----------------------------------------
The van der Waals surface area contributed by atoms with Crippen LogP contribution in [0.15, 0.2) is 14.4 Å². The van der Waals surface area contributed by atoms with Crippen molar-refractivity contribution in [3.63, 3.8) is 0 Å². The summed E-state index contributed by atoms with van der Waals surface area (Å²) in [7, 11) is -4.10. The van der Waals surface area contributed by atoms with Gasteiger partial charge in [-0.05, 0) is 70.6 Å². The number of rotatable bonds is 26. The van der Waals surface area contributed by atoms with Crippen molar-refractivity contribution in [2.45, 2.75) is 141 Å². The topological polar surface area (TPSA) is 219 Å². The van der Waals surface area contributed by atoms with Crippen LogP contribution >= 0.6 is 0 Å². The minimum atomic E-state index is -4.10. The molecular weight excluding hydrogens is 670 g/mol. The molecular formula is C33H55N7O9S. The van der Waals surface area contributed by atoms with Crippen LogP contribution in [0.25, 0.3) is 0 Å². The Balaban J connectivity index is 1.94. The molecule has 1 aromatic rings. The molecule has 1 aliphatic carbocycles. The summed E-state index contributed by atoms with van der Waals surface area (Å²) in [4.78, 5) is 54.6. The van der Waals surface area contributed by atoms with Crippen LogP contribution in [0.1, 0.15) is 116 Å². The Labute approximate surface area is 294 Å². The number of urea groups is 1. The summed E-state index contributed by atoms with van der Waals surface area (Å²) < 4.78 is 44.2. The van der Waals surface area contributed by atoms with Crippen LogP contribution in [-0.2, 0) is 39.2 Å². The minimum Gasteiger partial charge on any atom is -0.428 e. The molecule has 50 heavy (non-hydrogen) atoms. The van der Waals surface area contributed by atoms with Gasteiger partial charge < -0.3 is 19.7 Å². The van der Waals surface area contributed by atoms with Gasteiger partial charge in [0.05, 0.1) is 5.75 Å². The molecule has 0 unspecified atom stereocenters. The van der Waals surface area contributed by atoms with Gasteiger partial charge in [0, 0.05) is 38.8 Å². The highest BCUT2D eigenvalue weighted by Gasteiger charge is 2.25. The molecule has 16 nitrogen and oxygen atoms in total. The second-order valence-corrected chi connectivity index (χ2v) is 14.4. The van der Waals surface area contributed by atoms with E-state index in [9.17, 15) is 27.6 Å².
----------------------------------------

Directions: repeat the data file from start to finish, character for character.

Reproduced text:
The van der Waals surface area contributed by atoms with Crippen LogP contribution in [0.15, 0.2) is 14.4 Å². The van der Waals surface area contributed by atoms with Crippen molar-refractivity contribution in [3.63, 3.8) is 0 Å². The summed E-state index contributed by atoms with van der Waals surface area (Å²) in [7, 11) is -4.10. The van der Waals surface area contributed by atoms with Gasteiger partial charge in [-0.05, 0) is 70.6 Å². The number of rotatable bonds is 26. The van der Waals surface area contributed by atoms with Crippen molar-refractivity contribution in [2.45, 2.75) is 141 Å². The topological polar surface area (TPSA) is 219 Å². The van der Waals surface area contributed by atoms with Crippen LogP contribution >= 0.6 is 0 Å². The minimum atomic E-state index is -4.10. The molecular weight excluding hydrogens is 670 g/mol. The molecular formula is C33H55N7O9S. The van der Waals surface area contributed by atoms with Crippen LogP contribution in [0.25, 0.3) is 0 Å². The Balaban J connectivity index is 1.94. The molecule has 1 aromatic rings. The molecule has 1 aliphatic carbocycles. The summed E-state index contributed by atoms with van der Waals surface area (Å²) in [4.78, 5) is 54.6. The van der Waals surface area contributed by atoms with Crippen LogP contribution in [0.1, 0.15) is 116 Å². The Labute approximate surface area is 294 Å². The number of urea groups is 1. The summed E-state index contributed by atoms with van der Waals surface area (Å²) < 4.78 is 44.2. The van der Waals surface area contributed by atoms with Crippen LogP contribution in [-0.2, 0) is 39.2 Å². The minimum Gasteiger partial charge on any atom is -0.428 e. The molecule has 50 heavy (non-hydrogen) atoms. The van der Waals surface area contributed by atoms with Gasteiger partial charge < -0.3 is 19.7 Å². The van der Waals surface area contributed by atoms with Gasteiger partial charge in [0.05, 0.1) is 5.75 Å². The molecule has 0 unspecified atom stereocenters. The van der Waals surface area contributed by atoms with Gasteiger partial charge in [0, 0.05) is 38.8 Å². The highest BCUT2D eigenvalue weighted by Gasteiger charge is 2.25. The molecule has 16 nitrogen and oxygen atoms in total. The second-order valence-corrected chi connectivity index (χ2v) is 14.4. The van der Waals surface area contributed by atoms with E-state index in [9.17, 15) is 27.6 Å².